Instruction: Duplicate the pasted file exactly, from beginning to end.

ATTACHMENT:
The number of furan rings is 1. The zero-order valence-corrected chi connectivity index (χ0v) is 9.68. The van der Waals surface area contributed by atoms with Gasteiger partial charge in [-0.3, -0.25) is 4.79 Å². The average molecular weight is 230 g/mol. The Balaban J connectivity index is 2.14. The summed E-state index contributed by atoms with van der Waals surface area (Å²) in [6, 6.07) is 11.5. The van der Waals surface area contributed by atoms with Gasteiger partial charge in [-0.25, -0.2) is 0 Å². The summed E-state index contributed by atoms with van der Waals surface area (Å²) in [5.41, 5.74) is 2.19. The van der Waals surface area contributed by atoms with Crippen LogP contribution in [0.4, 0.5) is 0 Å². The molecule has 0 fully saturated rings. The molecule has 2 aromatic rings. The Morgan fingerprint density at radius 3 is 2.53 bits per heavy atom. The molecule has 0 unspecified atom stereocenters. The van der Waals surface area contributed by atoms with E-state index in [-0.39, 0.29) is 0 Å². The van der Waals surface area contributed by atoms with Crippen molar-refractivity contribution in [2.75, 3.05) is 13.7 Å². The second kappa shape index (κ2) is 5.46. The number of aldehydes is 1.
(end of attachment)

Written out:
The number of furan rings is 1. The zero-order valence-corrected chi connectivity index (χ0v) is 9.68. The van der Waals surface area contributed by atoms with Gasteiger partial charge in [-0.3, -0.25) is 4.79 Å². The average molecular weight is 230 g/mol. The Balaban J connectivity index is 2.14. The summed E-state index contributed by atoms with van der Waals surface area (Å²) in [6, 6.07) is 11.5. The van der Waals surface area contributed by atoms with Gasteiger partial charge in [-0.25, -0.2) is 0 Å². The summed E-state index contributed by atoms with van der Waals surface area (Å²) in [5.41, 5.74) is 2.19. The van der Waals surface area contributed by atoms with Crippen LogP contribution in [0.4, 0.5) is 0 Å². The molecule has 0 fully saturated rings. The molecule has 2 aromatic rings. The Morgan fingerprint density at radius 3 is 2.53 bits per heavy atom. The molecule has 0 unspecified atom stereocenters. The van der Waals surface area contributed by atoms with E-state index in [-0.39, 0.29) is 0 Å². The van der Waals surface area contributed by atoms with Crippen molar-refractivity contribution in [2.75, 3.05) is 13.7 Å². The second kappa shape index (κ2) is 5.46. The number of aldehydes is 1.